The best and brightest.
That's what Byron W. Brown promised voters he would bring to City Hall if elected mayor.
The day before his inauguration, he tapped Richard M. Tobe to become his economic development czar in a newly reorganized department that would also oversee permits and inspections. The appointment drew praise in business and government circles.
Flash ahead 30 months. Brown is forcing Tobe to quit. When pressed for answers, the mayor refused to criticize Tobe's performance, saying the commissioner did "good work."
But Brown talked in vague terms about wanting to move in a different direction, stating he plans yet another reorganization of a department that he retooled in early 2006. He said he wants the city to be even more aggressive in trying to land new development and create jobs.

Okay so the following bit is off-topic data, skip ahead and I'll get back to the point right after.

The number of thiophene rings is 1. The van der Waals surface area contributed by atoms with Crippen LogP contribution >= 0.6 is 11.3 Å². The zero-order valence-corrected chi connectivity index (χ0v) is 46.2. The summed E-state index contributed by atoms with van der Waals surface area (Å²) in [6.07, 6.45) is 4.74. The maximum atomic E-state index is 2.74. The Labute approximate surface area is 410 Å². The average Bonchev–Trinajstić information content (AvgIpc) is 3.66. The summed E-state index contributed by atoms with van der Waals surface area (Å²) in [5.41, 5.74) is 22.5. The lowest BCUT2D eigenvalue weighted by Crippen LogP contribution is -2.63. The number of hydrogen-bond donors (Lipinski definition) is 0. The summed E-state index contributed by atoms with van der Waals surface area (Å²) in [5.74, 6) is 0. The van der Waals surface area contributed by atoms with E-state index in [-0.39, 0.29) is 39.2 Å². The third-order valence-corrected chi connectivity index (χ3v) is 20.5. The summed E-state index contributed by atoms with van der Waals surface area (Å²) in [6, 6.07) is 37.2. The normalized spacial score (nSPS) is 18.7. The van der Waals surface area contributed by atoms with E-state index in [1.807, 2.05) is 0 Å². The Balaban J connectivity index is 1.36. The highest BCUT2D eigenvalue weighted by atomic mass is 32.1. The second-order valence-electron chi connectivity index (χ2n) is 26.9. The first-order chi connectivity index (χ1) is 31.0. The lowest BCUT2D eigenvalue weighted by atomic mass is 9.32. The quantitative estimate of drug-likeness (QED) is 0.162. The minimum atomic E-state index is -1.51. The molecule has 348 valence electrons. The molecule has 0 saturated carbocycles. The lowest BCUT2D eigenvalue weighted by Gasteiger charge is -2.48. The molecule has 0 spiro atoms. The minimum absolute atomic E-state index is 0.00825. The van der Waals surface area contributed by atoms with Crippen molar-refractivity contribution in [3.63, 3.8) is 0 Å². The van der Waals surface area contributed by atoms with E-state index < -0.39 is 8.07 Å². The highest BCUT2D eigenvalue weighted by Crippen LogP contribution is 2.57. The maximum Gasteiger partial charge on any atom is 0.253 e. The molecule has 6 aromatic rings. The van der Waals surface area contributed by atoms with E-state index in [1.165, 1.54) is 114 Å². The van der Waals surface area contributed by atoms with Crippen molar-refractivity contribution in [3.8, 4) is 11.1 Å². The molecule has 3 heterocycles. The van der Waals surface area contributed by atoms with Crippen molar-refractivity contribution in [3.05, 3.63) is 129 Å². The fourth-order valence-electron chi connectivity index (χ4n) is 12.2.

Over the past 16 months, there have been no fewer than five different sets of rumors suggesting that Tobe was on his way out. It became an inside joke when a reporter would show up in his third floor office and ask about the latest rumblings.
But the rumors become reality on Monday. Brown told Tobe on Friday that he wanted him out. Tobe will stay on the job until Independence Day.
Until several months ago, Tobe was one of the mayor's closest advisers. But even casual City Hall observers could see that relations had cooled in recent months. Meanwhile, numerous City Hall sources indicated that Tobe's relationship with First Deputy Mayor Steven M. Casey became strained. The mayor dismissed those claims as "nonsense."
What do you think spurred Tobe's ouster?
-- Brian Meyer